Start A Small Business & Save For Retirement!

Retirement is just around the corner. You’ve worked your whole life and find immense satisfaction in the work that you do. While you’re looking forward to more time for following your pursuits, the idea of being job-less scares you. Perhaps you’ll find an enjoyable side-job… or maybe you’ll decide to start a small business!

First, you’ll need to ask yourself: How much of my money am I willing to invest in my future? How much do I have saved or will I get as a lump sum when I retire? People with higher incomes now have a better ability to take the leap into a new business.

If you’re penny-pinching just to make ends meet, a hefty investment may not be for you. You’ll also want to ask: How am I feeling? Do you have the energy, stamina and time to start a small business?

Next, consider your alternatives: you could get a new job after retiring or stick to IRAs, 401ks and annuity savings. Getting a new job could take anywhere from six to twelve months. What kind of job would you want?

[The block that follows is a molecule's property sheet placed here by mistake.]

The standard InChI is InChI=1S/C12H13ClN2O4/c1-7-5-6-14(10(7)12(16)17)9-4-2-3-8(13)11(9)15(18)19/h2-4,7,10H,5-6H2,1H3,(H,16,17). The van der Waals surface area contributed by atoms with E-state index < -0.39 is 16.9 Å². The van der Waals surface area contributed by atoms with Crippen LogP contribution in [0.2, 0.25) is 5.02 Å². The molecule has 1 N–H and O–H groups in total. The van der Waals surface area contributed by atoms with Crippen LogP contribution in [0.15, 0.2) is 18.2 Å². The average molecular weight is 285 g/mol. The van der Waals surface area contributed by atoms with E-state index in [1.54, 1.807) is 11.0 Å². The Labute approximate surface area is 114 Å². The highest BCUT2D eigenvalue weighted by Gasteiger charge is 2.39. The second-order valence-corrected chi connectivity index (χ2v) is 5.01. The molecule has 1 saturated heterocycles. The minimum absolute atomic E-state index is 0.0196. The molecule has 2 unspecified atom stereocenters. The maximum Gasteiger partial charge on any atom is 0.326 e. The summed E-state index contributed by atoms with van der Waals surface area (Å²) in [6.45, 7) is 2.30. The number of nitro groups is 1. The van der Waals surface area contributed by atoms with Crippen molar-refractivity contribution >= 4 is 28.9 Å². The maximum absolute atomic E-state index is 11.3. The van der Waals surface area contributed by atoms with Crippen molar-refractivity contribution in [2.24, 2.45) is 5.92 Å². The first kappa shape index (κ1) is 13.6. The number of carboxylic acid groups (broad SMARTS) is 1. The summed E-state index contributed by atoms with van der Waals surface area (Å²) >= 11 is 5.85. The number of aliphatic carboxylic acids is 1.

The energy and time required to find a rewarding retirement job might actually be more difficult than just starting a business of your choosing. IRAs and 401ks are certainly something you’ll want to invest in anyway, but they won’t provide continuous growth for you, aside from interest.

Choosing to start a small business is the gift to yourself that keeps giving and it’s something you can feel proud of too!

So you’re excited to start a small business and a business retirement plan, but you’re unsure where to start researching. The Bureau of Labor Statistics is an invaluable starting point where you can examine which industries are expected to grow in the next ten years.

According to BLS, the fastest growing industries through 2010 include: warehousing and storage, business services, health services, residential care, equipment rental and leasing, with the #1 industry holding steady at computer and data processing.

The best idea is naturally to start with what you know, which is why individual consulting businesses have grown over the years. For instance, Groupware, a tech consulting firm, grew 7,579% since 2003 with revenue stretching into the billions. You might also want to check your local paper for available franchise opportunities.

In the first quarter of 2007, self-employment rose 29%, with 88% of these entrepreneurs over 40. More and more baby boomers choose to start a small business for their retirement needs.

Small business loans are one option for finance, if you don’t want to touch your current savings. It might pay to also ask around to see if anyone you know may want to sell their low-risk, profitable business. Remember that early retirement planning is best, so consider your options today!

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